Downtown Express: Film Review

Susan Meiselas
Terrific music but tepid drama is on display in this drama about a classical violinist torn between two worlds.

The musical drama centers on a talented violinist who is torn between his father’s classical aspirations and his own desire to join a group of street musicians.

The Jazz Singer meets Once in David Grubin’s musical drama about a talented violinist who is torn between his father’s classical aspirations and his own desire to join a group of street musicians led by a fetching pianist. But while Downtown Express suffers from a derivative storyline, it offers enough musical authenticity to provide ample compensations.

Much of that verisimilitude stems from the fact that the two leads -- four-time Grammy nominee Philippe Quint and pop singer/songwriter Nellie McKay -- are actually well-known performers who are here given an excellent showcase for their musical, if not necessarily acting, talents.

Quint plays Sasha, a Juilliard student who is being groomed for stardom by his Russian émigré, classical musician father Vadim (Michael Cumpsty). Sasha is preparing for a Carnegie Hall recital that will announce his talent to the world. But he becomes distracted after coming across a funky street band, Downtown Express, and becomes smitten with its lead singer, Ramona (McKay).

You can imagine how the rest of the story goes. Will Sasha dutifully trod the path that his father has laid for him of playing the music of the great Russian composers, or will he pursue his own dreams, which seem like a lot more fun? Complicating matters further is the improbable romance that develops between the old-world father and Sasha’s gorgeous, refined teacher (Carolyn McCormick).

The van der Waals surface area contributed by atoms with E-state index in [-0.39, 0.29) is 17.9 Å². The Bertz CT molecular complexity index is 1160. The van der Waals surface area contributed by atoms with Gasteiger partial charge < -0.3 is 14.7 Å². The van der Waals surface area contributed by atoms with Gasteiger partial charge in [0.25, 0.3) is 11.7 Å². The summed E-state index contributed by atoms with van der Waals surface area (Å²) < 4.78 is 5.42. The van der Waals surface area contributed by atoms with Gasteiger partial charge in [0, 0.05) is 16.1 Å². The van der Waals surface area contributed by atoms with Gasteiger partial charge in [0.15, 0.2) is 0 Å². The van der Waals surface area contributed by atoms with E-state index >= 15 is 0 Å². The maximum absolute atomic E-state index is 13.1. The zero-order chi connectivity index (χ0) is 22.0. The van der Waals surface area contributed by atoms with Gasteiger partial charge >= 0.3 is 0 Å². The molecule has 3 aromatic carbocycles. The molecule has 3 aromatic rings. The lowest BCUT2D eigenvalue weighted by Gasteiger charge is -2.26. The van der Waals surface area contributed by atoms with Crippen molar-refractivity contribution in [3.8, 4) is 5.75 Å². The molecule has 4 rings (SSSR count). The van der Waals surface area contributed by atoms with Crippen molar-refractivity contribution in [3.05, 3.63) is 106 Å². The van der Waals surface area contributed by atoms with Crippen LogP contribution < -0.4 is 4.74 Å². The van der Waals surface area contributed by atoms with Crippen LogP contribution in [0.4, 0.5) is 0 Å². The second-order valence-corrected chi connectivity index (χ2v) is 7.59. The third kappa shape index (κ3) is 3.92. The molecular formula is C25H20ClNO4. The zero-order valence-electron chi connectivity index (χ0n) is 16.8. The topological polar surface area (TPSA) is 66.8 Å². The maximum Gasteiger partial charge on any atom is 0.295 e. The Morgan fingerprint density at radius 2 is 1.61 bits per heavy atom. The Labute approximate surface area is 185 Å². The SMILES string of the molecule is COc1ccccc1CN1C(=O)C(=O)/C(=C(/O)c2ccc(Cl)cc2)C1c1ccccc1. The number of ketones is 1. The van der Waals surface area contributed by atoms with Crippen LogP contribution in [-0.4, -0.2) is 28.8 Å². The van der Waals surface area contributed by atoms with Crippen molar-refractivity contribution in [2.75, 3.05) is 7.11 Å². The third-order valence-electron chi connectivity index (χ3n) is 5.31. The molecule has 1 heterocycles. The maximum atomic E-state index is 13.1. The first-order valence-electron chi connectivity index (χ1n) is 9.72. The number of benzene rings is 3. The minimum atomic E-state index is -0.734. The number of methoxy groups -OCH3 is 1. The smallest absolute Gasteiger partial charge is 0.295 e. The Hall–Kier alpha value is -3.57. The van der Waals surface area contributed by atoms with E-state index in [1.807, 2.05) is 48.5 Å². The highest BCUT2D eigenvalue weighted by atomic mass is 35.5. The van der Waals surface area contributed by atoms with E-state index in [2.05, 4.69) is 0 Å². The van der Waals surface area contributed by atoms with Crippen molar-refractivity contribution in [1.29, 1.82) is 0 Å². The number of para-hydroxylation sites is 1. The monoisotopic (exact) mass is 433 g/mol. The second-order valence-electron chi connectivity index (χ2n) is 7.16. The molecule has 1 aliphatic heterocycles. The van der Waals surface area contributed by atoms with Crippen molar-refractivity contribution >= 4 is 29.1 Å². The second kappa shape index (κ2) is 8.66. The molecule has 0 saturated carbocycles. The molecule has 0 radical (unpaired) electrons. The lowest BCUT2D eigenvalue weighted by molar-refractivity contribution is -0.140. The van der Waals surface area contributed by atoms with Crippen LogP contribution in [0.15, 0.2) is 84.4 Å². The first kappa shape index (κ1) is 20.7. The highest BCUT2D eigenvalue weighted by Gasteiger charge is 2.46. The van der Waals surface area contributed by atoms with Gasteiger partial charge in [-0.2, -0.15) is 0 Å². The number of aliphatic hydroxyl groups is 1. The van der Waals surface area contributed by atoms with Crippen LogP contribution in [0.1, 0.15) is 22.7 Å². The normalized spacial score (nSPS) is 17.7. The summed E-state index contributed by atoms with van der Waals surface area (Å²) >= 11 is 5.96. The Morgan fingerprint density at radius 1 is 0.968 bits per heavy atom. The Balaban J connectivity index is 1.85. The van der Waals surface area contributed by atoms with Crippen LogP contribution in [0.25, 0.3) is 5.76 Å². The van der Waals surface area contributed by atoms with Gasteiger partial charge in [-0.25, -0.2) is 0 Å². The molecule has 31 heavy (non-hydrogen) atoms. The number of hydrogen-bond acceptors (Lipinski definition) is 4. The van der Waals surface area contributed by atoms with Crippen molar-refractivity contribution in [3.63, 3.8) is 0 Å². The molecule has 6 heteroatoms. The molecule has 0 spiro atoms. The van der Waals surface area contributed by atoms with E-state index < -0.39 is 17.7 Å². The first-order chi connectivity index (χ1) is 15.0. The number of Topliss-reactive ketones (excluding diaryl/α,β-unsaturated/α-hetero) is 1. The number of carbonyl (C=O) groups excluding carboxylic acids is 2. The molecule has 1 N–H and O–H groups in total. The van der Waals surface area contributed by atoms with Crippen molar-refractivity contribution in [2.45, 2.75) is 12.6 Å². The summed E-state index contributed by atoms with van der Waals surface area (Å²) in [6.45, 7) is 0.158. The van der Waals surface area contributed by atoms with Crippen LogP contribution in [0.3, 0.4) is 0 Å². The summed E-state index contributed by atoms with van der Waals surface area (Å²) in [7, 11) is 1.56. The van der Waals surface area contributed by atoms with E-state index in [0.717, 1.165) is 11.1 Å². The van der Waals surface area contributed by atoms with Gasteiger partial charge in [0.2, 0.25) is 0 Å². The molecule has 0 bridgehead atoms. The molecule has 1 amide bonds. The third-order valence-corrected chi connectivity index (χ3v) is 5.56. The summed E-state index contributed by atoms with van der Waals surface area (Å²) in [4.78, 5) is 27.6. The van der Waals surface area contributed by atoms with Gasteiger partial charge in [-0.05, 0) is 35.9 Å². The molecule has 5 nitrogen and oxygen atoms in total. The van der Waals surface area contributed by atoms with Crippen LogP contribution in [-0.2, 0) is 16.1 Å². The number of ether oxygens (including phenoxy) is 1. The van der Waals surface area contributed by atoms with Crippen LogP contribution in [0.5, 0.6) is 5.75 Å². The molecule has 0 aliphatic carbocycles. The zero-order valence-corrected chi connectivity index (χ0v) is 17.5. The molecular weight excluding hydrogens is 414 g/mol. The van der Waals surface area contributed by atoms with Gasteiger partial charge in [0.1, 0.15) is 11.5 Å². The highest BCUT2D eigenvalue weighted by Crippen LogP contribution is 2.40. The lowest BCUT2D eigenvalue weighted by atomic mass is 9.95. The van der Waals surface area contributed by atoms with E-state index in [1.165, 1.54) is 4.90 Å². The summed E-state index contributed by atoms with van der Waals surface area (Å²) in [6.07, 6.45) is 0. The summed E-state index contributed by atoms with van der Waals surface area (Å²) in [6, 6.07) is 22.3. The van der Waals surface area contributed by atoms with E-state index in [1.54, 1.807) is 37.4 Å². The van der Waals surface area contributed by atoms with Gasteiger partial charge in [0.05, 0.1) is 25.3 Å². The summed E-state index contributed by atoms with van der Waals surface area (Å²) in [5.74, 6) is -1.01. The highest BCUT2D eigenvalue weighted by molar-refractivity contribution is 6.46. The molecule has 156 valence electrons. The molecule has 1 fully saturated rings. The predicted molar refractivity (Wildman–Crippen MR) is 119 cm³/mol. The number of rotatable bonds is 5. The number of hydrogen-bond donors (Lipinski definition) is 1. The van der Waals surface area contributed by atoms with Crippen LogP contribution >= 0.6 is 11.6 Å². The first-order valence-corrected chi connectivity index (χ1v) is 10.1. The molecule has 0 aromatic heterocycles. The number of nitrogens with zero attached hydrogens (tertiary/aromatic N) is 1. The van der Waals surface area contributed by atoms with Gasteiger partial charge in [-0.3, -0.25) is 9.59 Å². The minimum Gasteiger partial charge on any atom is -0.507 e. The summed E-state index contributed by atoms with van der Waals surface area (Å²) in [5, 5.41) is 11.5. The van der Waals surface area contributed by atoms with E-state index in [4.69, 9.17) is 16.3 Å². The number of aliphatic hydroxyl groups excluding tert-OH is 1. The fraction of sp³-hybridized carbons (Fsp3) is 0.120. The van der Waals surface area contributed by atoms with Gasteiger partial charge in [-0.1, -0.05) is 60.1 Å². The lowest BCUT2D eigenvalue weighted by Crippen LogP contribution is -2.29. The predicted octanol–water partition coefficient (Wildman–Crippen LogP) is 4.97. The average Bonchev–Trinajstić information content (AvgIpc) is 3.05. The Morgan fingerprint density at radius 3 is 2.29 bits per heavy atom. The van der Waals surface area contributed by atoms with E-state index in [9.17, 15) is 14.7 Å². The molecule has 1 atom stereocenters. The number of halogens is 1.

Featuring plenty of musical performances ranging from classical to pop/rock, the film is a fine showcase for Quint’s superb playing and McKay’s charmingly eccentric vocal stylings. Director Grubin well captures the atmosphere of the NYC locations including subway platforms and downtown clubs. The film may be hopelessly old-fashioned, but it’s hard to entirely resist its portrait of a city that not only never sleeps but also seems to be bursting with melody at every turn. 

Opens: Friday, April 20 (International Film Circuit)
Cast: Philippe Quint, Nellie McKay, Michael Cumpsty, Carolyn McCormick, Ashley Springer, Declan Bennett, Jade Synstelien, Chris Eddleton, Igor Fonberg
Director: David Grubin
Screenwriter: Kathleen Cahill
Producers: David Grubin, Michael Hausman
Executive producer: Tyrone Brown
Director of photography: Edward Marritz
Editor: Jeffrey Wolf
Music: Michael Bacon, Nellie McKay
Production designer/costume designer: Hilary Rosenfeld
No rating, 90 min.